2019 update: Paul Fey now runs World Wide Wadio in Hollywood, California. Walt Jaschek now runs Walt Now Creative  in St. Louis. The two continue to collaborate on… radio. In the 2018, Paul & Walt were inducted into the St. Louis Media Hall of Fame.

 

Advertisements

Walt Jaschek: Bio for Paul & Walt Worldwide

Bio, Walt Jaschek

waltjaschek-listens-to-radio-02

Two prophetic things happened to Walt Jaschek at the University of Missouri – St. Lous in the early 1970s. First, he met and became friends with Paul Fey, who, like Jaschek, served as editor the college newspaper, The Current. (See a story about that.) “We shared passions for media and marketing, and daydreamed about someday going into business together,” Jaschek says.

Second, he received a degree in Speech Communications. “At the time, I was set on becoming writer for print, and didn’t really think my career would have anything to do with my degree in a literal sense.”

After stint in corporate PR for Southwestern Bell Telecom, Walt realized his love of comedy and broadcast media was better suited for the world of advertising, which treasured humorous commercials that could stand out and sell products. He became creative director for advertising agencies in Colorado and his native St. Louis.

In 1988, Jaschek launched his own full-time freelance writing business, which led, through frequent collaborations with producer Paul Fey, to the formation of Paul & Walt three years later.

In 1991, after separate successful career tracks, Jaschek and Fey teamed up as Paul & Walt Worldwide, a company specializing in funny radio commercials. “Amazing!,” says Jaschek. “Paul and I get to work together on a daily basis — and I have actually have a job that involves speech communications.”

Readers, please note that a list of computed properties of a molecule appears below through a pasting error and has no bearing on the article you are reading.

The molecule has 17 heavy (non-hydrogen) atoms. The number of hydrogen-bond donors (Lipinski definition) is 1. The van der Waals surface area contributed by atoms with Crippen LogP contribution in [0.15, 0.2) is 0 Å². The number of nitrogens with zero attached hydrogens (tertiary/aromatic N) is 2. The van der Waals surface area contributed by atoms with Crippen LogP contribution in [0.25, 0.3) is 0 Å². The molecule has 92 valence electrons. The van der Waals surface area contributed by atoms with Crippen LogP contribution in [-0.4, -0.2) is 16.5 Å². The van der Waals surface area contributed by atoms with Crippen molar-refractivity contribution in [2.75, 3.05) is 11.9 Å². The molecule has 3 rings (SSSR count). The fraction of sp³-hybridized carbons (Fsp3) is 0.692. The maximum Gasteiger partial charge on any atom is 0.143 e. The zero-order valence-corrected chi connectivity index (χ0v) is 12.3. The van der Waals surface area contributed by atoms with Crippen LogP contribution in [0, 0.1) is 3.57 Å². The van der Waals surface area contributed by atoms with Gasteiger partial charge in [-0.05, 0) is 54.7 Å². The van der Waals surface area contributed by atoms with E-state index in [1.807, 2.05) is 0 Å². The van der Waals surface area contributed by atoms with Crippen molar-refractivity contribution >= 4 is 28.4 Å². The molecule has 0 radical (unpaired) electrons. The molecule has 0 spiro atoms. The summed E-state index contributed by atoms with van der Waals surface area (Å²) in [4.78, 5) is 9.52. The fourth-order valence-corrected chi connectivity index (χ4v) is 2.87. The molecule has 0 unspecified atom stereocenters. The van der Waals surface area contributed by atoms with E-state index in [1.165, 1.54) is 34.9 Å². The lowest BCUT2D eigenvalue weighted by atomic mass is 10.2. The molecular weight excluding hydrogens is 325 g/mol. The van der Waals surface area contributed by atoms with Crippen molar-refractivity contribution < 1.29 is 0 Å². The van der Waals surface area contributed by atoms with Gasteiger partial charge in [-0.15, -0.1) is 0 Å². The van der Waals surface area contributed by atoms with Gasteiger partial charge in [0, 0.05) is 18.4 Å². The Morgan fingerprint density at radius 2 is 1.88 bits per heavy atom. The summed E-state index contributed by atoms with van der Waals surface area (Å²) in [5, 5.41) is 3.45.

Jaschek is partner and head writer of the firm, scripting many of its campaigns and participating in its marketing and development. As the company’s awards stack up, Walt is most proud of a CLIO Award for “Best Radio Copywriting.” It went to the agency’s spot “Missing Persons” for WCIX-TV.

Though he lives in St. Louis, Jaschek “commutes” to the company’s Los Angeles headquarters via phone, email, and sometimes plane. His scripts are now included in advertising copywriting textbooks, and he is an adjunct professor of advertising at Webster University in St. Louis.

Regarding the mission of Paul & Walt Worldwide, Jaschek says:

“We position ourselves as the next generation of radio specialists, picking up the mantle from those creators who inspired us in our college days,” Jaschek says. “We are trying to keep the tradition of great radio alive and take it places it’s never been before.”

In his spare time, Walt writes copy, content and comics at WaltNow.com, where he declares himself “Director of Fun.” Fun: it’s a running theme for Paul and Walt. Since those college days and beyond.

Walt’s latest project: Attorneys in Space!™

Paul & Walt Worldwide home | About | News | Contact

 

“Behind Radio’s Zany Commercials”: Article on Paul & Walt Worldwide From Radio World

News, Paul Fey, Walt Jaschek

RW_logo_1108

This article by Dee McVicker appeared in Radio World®, Vol. 17, No. 23, December 8, 1993.

watermarked-paulfey-waltjaschek-logopose-1991

Behind Radio’s Zany Commercials

by Dee McVicker

LOS ANGELES  

It has been said that a radio station is only as good as its commercials. That axiom has served Paul Fey and Walt Jaschek well.

Widely acclaimed for their sharp sense of humor, the team is nationally recognized as the creative genius behind a number of radio spots promoting the seasonal lineup of shows for TV networks.

Their client list includes King World, Warner Brothers Television, 20th Century Television and CBS Television Network.